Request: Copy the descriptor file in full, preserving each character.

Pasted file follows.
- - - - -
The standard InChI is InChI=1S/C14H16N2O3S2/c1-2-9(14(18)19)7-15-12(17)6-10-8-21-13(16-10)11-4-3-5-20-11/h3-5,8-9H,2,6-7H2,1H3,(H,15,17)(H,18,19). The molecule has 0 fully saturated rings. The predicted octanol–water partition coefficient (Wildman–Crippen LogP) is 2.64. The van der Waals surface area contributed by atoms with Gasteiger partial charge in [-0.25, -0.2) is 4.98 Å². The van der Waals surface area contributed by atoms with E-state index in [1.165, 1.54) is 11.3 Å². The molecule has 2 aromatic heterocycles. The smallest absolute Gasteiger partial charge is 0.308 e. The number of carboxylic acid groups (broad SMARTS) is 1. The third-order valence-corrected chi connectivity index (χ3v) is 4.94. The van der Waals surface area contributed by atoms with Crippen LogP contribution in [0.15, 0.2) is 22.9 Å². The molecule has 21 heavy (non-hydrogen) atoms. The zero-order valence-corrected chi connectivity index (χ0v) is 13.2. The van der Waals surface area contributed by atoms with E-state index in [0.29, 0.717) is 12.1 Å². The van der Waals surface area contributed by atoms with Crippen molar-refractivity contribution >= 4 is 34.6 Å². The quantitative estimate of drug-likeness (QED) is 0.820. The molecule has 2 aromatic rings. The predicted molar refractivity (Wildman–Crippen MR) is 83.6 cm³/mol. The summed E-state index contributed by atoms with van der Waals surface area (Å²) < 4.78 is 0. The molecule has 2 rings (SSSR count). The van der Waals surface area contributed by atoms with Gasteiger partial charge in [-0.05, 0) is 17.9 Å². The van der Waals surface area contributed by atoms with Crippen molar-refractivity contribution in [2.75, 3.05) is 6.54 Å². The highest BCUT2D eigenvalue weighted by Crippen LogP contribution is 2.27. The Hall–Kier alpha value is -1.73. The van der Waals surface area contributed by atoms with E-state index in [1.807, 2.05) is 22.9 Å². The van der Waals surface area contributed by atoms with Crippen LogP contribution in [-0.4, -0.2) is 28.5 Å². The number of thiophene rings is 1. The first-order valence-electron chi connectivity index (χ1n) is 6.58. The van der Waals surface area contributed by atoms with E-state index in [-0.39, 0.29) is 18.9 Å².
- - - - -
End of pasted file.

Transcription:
The standard InChI is InChI=1S/C14H16N2O3S2/c1-2-9(14(18)19)7-15-12(17)6-10-8-21-13(16-10)11-4-3-5-20-11/h3-5,8-9H,2,6-7H2,1H3,(H,15,17)(H,18,19). The molecule has 0 fully saturated rings. The predicted octanol–water partition coefficient (Wildman–Crippen LogP) is 2.64. The van der Waals surface area contributed by atoms with Gasteiger partial charge in [-0.25, -0.2) is 4.98 Å². The van der Waals surface area contributed by atoms with E-state index in [1.165, 1.54) is 11.3 Å². The molecule has 2 aromatic heterocycles. The smallest absolute Gasteiger partial charge is 0.308 e. The number of carboxylic acid groups (broad SMARTS) is 1. The third-order valence-corrected chi connectivity index (χ3v) is 4.94. The van der Waals surface area contributed by atoms with Crippen LogP contribution in [0.15, 0.2) is 22.9 Å². The molecule has 21 heavy (non-hydrogen) atoms. The zero-order valence-corrected chi connectivity index (χ0v) is 13.2. The van der Waals surface area contributed by atoms with E-state index in [0.29, 0.717) is 12.1 Å². The van der Waals surface area contributed by atoms with Crippen molar-refractivity contribution >= 4 is 34.6 Å². The quantitative estimate of drug-likeness (QED) is 0.820. The molecule has 2 aromatic rings. The predicted molar refractivity (Wildman–Crippen MR) is 83.6 cm³/mol. The summed E-state index contributed by atoms with van der Waals surface area (Å²) < 4.78 is 0. The molecule has 2 rings (SSSR count). The van der Waals surface area contributed by atoms with Gasteiger partial charge in [-0.05, 0) is 17.9 Å². The van der Waals surface area contributed by atoms with Crippen molar-refractivity contribution in [2.75, 3.05) is 6.54 Å². The highest BCUT2D eigenvalue weighted by Crippen LogP contribution is 2.27. The Hall–Kier alpha value is -1.73. The van der Waals surface area contributed by atoms with E-state index in [1.807, 2.05) is 22.9 Å². The van der Waals surface area contributed by atoms with Crippen LogP contribution in [-0.4, -0.2) is 28.5 Å². The number of thiophene rings is 1. The first-order valence-electron chi connectivity index (χ1n) is 6.58. The van der Waals surface area contributed by atoms with E-state index in [-0.39, 0.29) is 18.9 Å².